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Scalability. Adjusting visual quality for all platforms

Scalability? What’s that? Even if you have not heard about such systems before, you might already be using them but only for default settings, because Unreal Engine has one, and it also provides an official documentation about its scalability system. Long story short, scalability allows you to control the quality of visuals in many various aspects. The goal of having such a system is to achieve the best performance on target hardware whilst retaining visual quality as much as possible. In this article, I will describe how to approach creating or extending scalability systems. 

Scalability system benefits

A good scalability system provides an interface that allows you to quickly tweak settings. If you change the quality of shadows, you should be able to immediately check how a game will look in your editor tool. This allows you to quickly iterate on settings.

Once you have the scalability system in place, you can add new parameters to it, in a structured way. It makes sense at some point to organize them in related groups, so it’s easier to manage them. Moreover, by having such settings grouped together, you can easily display them via UI. This way, the players can tweak them to whatever end users prefer, without a need to understand what is going on under the surface.

As a developer, you may want to have more control over specific settings. A good example of development-only functionality that can control in-game scalability, is available in Unreal Engine’s console.

Scalability settings can be accessed in Unreal Engine via in-game console

An exposure of such settings in the in-game console allows you to quickly check the best settings in the editor tool without rebuilding the game, and on target hardware.

How did it begin?

When I joined PixelAnt Games, I was asked in the first project here to prepare a scalability system for an in-house engine. Note that I am often referring to Unreal Engine in this article when describing some general concepts, because UE is openly available. However, our engine did not have such a  system and we worked on a project for multiple platforms – both PC & consoles.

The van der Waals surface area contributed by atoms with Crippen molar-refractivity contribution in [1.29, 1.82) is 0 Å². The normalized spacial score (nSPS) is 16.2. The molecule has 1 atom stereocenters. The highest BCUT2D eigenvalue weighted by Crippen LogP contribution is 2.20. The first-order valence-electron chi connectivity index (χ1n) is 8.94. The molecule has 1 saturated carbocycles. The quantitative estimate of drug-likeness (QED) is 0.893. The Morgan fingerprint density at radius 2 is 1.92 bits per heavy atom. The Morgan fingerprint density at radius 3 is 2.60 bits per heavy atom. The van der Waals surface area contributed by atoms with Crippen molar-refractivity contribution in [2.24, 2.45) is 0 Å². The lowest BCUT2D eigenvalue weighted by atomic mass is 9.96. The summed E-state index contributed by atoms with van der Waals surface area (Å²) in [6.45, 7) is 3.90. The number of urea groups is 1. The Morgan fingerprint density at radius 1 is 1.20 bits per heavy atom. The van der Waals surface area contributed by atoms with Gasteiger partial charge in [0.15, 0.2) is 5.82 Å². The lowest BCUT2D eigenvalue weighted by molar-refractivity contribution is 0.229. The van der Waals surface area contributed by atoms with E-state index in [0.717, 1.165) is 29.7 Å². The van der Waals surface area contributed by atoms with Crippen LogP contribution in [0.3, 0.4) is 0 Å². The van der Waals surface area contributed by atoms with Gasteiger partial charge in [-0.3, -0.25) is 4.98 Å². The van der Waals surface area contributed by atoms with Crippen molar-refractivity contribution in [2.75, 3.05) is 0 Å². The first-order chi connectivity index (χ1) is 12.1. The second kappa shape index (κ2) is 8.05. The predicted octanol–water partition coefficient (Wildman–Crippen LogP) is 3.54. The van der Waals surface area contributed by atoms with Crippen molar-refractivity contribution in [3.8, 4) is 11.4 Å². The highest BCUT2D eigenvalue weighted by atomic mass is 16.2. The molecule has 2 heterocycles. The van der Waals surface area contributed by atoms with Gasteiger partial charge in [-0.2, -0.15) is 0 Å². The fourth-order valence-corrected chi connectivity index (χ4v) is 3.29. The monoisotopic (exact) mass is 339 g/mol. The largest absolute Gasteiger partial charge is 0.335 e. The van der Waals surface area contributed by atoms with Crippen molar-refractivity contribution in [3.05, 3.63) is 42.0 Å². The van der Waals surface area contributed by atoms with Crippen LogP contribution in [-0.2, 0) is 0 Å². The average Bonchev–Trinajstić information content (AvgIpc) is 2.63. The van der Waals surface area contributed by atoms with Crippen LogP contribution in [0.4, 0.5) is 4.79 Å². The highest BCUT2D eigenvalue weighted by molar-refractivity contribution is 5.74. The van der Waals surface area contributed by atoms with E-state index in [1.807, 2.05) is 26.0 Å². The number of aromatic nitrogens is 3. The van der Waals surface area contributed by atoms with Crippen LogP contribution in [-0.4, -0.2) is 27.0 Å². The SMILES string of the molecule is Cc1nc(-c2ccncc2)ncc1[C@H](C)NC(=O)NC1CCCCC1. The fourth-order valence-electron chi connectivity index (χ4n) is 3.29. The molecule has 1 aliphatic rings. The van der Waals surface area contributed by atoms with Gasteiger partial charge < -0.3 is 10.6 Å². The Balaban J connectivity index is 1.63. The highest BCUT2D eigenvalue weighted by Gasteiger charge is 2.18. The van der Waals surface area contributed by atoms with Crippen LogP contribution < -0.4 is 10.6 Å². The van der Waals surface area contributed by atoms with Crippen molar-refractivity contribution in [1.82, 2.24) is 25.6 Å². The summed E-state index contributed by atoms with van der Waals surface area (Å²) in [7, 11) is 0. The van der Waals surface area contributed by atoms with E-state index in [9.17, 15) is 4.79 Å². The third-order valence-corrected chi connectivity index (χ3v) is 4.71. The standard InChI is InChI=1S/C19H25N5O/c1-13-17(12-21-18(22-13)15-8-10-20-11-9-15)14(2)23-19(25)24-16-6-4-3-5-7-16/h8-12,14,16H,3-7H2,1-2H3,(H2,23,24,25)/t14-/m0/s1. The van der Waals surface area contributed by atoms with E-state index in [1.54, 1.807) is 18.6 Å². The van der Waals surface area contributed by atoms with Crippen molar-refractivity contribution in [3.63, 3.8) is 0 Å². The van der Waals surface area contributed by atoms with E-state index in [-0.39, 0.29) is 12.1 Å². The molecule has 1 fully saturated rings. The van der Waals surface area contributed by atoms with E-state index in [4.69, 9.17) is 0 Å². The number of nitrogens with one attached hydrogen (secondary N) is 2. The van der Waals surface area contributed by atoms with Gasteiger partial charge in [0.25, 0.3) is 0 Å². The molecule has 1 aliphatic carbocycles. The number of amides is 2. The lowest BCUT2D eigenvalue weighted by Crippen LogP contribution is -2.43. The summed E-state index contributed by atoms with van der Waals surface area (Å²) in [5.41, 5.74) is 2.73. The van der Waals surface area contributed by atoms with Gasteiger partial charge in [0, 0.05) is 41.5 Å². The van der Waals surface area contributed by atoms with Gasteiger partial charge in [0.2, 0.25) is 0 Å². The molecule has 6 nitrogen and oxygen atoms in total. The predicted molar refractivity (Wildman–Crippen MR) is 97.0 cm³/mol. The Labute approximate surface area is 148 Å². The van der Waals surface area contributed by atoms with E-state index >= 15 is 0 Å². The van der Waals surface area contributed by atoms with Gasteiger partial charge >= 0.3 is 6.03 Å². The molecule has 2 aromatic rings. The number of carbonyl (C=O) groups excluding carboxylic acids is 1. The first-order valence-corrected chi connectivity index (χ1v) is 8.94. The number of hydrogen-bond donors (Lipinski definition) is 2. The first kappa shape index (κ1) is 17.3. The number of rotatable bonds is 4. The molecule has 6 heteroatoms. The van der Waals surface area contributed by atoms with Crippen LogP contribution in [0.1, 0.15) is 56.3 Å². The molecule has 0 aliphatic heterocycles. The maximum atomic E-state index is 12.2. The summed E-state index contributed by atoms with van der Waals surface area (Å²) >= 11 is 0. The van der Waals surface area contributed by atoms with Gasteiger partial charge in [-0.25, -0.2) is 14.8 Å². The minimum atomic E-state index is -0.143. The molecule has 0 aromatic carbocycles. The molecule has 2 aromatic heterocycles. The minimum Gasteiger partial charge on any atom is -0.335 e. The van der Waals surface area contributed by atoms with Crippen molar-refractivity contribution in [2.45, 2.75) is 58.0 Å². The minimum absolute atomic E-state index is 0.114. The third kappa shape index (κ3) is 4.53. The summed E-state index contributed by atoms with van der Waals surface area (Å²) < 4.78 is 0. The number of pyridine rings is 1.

How it works?

Before we jump into the topic in a more detailed manner, we need to be on the same page in terms of basics. I will now briefly explain how a good scalability system works. Let me give you an example based on some Unreal Engine settings. Initially, we start with a single property – a detail mode:

You can ignore the ‘r.’ prefix in this case. Once you set the detail mode to 1 when the game is running,

it affects the way the game looks. In this case, it will show more details than at the lowest level. The detail mode equal to 0 is the lowest possible level for details. So, we would then display as little details as possible. However, when we set it to 1, we display a bit more details. You can have multiple such properties. You can add, for instance, particle light quality:

In this case, we will display only simple lights. So, we are not disabling all the lighting, but we display only the simple ones.
Once you group many related properties, then they can form a so-called scalability group.

As you can see here, the group name starts with the meaningful prefix – ‘sg.’ This describes the effects’ quality. Therefore, once you set the effects quality to 1, this results in setting all these parameters on the right to predefined values.
You can have multiple scalability groups. For example, let’s add shadow quality:

And all the scalability groups combined form the so-called device profile.

Once the game is running and you set its device profile to the correct platform (instead of example ‘Platform A’ in the picture above), then you trigger a whole cascade of changes. Each of the scalability groups is set to the specified level, and then each level sets the setting of all individual properties to the predefined values.

UE base scalability files

Knowing the basics, we can proceed with storing the scalability settings. I will also use Unreal Engine as an example you can have easy access to.